Bishop's Blog

Thinking of Moms and Babies

"The time came for Mary to be delivered. And she gave birth to her first-born son and wrapped him in swaddling clothes, and laid him in a manger, because there was no room for them in the inn"

Lk 2:6f.

This was the moment that Israel had been awaiting for centuries, through many dark hours, the moment that all humanity was somehow awaiting, in terms as yet ill-defined: when God would take care of us, when he would step outside his concealment, when the world would be saved and God would renew all things.

We can imagine the kind of interior preparation, the kind of love with which Mary approached that hour. The brief phrase: "She wrapped him in swaddling clothes" allows us to glimpse something of the holy joy and the silent zeal of that preparation. The swaddling clothes were ready, so that the child could be given a fitting welcome. Yet there is no room at the inn.

In some way, we are still awaiting God, waiting for him to draw near. But when the moment comes, there is no room for him. We are so preoccupied with ourselves, we have such urgent need of all the space and all the time for our own things, that nothing remains for others, for our neighbour, for the poor, for God.

It used to be said that while populations expand exponentially, food production expands only arithmetically, leading to inevitable starvation. However, thanks to agricultural technology, the world's capacity to feed itself has confounded the pessimists. In many places, what drives malnourishment is not overpopulation or insufficient food, but corruption.

That is also what lies behind what is emerging as the biggest threat to economic progress across the globe, namely the ability of man-made-institutions like international financial markets to destroy wealth rather than to create it. When this is coupled with the ability of the rich and powerful interests to grab an ever larger share of the spoils of economic activity, grassroots movements of social unrest and protest are inevitable.

St. John, in his Gospel, went to the heart of the matter, giving added depth to Saint Luke's brief account of the situation in Bethlehem: "He came to his own home, and his own people received him not" (Jn 1:11).

This refers first and foremost to Bethlehem: the Son of David comes to his own city, but has to be born in a stable, because there is no room for him at the inn. Then it refers to Israel: the one who is sent comes among his own, but they do not want him. And truly, it refers to all mankind,:as he through whom the world was made, enters into the world, but he is not listened to, he is not received.

St. Luke's account of the Christmas story tells us that God first raised the veil of his hiddenness to people of very lowly status, people who were looked down upon by society at large, to shepherds looking after their flocks in the fields around Bethlehem. Luke tells us that they were "keeping watch".

This phrase reminds us of nature of our Advent preparation but also a central theme of Jesus's message, which insistently bids us to keep watch, to stay awake, to recognize the Lord's coming, and to be prepared.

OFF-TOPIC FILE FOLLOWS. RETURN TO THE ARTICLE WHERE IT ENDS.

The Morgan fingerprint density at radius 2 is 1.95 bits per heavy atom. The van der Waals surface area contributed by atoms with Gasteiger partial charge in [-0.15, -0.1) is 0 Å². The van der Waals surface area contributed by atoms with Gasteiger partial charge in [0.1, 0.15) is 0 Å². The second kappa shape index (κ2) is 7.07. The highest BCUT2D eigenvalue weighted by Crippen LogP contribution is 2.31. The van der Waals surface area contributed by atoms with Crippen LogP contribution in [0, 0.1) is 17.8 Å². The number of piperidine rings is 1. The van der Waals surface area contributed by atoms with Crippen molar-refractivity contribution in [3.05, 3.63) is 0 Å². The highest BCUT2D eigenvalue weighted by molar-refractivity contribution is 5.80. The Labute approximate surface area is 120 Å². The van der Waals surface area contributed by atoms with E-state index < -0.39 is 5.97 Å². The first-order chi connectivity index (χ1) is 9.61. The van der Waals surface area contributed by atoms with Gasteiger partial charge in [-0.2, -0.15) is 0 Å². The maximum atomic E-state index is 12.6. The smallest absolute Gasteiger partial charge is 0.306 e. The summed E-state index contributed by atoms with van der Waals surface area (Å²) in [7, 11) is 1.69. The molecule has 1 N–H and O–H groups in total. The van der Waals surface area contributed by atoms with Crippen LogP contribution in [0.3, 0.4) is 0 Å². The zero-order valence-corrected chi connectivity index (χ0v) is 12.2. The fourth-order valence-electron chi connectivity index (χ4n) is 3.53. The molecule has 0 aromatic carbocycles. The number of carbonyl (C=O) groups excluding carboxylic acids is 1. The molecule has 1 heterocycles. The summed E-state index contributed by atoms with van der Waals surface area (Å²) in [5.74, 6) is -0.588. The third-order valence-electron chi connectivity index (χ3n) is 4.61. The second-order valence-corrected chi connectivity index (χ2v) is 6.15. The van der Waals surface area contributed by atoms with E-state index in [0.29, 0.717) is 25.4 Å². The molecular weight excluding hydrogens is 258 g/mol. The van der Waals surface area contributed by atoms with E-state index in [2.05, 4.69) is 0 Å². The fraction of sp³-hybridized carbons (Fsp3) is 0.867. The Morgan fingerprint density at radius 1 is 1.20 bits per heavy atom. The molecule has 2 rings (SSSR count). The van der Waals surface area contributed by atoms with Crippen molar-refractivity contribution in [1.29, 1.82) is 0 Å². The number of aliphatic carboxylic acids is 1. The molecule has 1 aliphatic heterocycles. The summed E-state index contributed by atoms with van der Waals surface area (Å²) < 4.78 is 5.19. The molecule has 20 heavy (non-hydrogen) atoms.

The expression seems to imply more than simply being physically awake during the night hour. The shepherds were truly "watchful" people, with a lively sense of God and of his closeness. They were waiting for God, and were not resigned to his apparent remoteness from their everyday lives. To a watchful heart, the news of great joy can be proclaimed: "for you this night the Saviour is born." Only a watchful heart is able to believe the message. Only a watchful heart can instil the courage to set out to find God in the form of a baby in a stable. Let us ask the Lord to help us, too, to become a "watchful" people.

At Christmas we draw near to the child of Bethlehem, to the God who for our sake chose to become a child. In every child we see something of the Child of Bethlehem. Every child asks for our love.

This advent, let us think especially of those children who are denied the love of their parents. Let us think of those children who do not have the blessing of a family home, of those children who are brutally exploited and made instruments of violence, instead of messengers of reconciliation and peace. Let us think of those children who are victims of the industry of pornography and every other appalling form of abuse, and thus are traumatized in the depths of their soul.

Let us also think of the mothers of these children who are also often the victims of poverty, abuse and exploitation. Let us stop funding abortion agencies, at home and aborad, which suggest to mothers that in order to save their own lives they must kill their babies, rather than provide them with safe comprehensive maternity care.

The Child of Bethlehem summons us once again to do everything in our power to put an end to the suffering of these children and their mothers; to do everything possible to make the light of Bethlehem touch the heart of every man and woman. Only through the conversion of hearts, only through a change in the depths of our hearts can the cause of all this evil be overcome. Only if people change, will the world change. In order to change, people need the light that comes from God, the light which so unexpectedly entered into our night.

And so we watch, we wait, we prepare, we pray and think of moms and their children.

☩ Frederick Henry
Bishop Emeritus

Related Offices Bishop's Life & Family Resource Centre (LFRC) Office of Liturgy
Related Themes Liturgical Calendar Advent Family

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